Art Shay: Chicago Accent

by Matt Damsker


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With a foreward by David Mamet. March, 2007, Stephen Daiter Gallery, 311 W. Superior, Suite 404, Chicago, Illinois 60610; 75 pages, approximately 70 black-and-white plates; trade edition of 1,000 copies; limited edition of 200 in slipcase with an original gelatin silver photograph. Catalogue accompanies recent exhibition of the same name at Daiter Gallery; for information, phone + 312 787 3350, or email .

While E.O. Hoppé and his contemporaries were laying groundwork for photographic modernism, Art Shay was growing up in the Bronx, New York, and by the 1940s he was serving as an air force navigator in World War II. By the war's end, he was publishing his war photographs and soon became Life magazine's San Francisco bureau chief. But his move to Chicago in 1948 inspired him to pursue photojournalism exclusively, resulting in a long, successful, celebrated--and ongoing--career.

This exhibition and catalogue from Chicago's Daiter Gallery documents Shay's wonderful post-war collaboration with Chicago author Nelson Algren ("The Man with the Golden Arm"), a passionate champion of Chicago's underclass. As Shay's frequent photographic subject and inspiration, Algren led Shay's lens to the hidden corners of the Windy City, where it captured the grit and pathos of urban life. This picaresque project stands now as a classic liberal-humanist effort, prodding the viewer toward empathy with the poor, the fallen, the falling-down-drunk and the nighthawks of a tough, toddling town.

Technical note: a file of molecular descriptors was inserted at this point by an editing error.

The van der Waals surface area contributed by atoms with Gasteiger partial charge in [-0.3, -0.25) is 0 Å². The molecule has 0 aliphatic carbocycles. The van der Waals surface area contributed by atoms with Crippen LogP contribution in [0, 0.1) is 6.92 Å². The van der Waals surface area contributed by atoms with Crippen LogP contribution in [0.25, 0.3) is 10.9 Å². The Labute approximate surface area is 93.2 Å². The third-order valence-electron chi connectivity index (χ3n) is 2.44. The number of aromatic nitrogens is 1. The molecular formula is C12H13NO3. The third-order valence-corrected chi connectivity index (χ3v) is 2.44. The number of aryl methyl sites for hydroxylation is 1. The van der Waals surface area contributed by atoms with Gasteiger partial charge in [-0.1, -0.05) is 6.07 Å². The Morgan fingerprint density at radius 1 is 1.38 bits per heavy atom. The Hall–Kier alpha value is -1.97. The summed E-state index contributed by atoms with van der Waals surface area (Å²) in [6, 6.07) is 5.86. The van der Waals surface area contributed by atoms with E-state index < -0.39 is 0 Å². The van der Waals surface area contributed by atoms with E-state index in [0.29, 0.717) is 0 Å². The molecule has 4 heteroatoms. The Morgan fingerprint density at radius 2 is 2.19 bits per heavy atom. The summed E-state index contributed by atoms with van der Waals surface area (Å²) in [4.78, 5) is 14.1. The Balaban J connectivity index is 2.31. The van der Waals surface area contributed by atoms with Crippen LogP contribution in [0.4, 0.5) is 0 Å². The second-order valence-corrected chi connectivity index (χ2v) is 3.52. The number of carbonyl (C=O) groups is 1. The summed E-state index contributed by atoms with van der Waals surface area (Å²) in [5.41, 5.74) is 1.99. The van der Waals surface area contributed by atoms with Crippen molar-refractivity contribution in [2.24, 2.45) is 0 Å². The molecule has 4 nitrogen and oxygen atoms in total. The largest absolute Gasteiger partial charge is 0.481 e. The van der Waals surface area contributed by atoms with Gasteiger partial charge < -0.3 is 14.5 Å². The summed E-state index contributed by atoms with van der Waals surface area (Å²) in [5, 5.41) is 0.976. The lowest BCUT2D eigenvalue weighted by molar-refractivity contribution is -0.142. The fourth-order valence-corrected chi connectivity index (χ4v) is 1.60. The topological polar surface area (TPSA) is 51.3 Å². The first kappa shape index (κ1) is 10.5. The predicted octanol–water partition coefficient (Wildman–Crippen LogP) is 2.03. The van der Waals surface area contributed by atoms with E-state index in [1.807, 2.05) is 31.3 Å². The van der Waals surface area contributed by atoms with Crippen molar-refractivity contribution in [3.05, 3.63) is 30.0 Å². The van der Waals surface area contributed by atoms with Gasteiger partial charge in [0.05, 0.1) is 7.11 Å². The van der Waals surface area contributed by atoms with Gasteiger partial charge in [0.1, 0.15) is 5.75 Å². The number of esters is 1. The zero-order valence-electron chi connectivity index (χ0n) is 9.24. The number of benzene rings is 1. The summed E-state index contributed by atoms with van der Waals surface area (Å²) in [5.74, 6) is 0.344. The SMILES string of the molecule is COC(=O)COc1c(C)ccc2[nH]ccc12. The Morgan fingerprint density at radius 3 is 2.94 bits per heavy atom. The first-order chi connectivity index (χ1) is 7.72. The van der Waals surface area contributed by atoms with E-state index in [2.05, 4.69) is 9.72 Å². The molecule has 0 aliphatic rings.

In many of these images, we can recognize the chiaroscuro contrast of Hoppé's urban studies, but where Hoppé stuck to the geometry of urban and industrial architecture, Shay's interest lies in people, and some of these images are among the unsentimental best of their kind. This catalogue also includes a number of fine portraits from the 1950s and '60s--of Marlon Brando in a tender moment with his family's dog in Illinois; a prayerful, t-shirted Jimmy Hoffa at home; John F. Kennedy on the campaign trail with native American; a young Muhammed Ali in a Kentucky locker room; Diana Ross and the Supremes in a tense backstage moment; and even Timothy Leary and R. Crumb, avatars of the psychedelic '60s.

Matt Damsker is an author and critic, who has written about photography and the arts for the Los Angeles Times, Hartford Courant, Philadelphia Bulletin, Rolling Stone magazine and other publications. His book, "Rock Voices", was published in 1981 by St. Martin's Press. His essay in the book, "Marcus Doyle: Night Vision" was published this past November.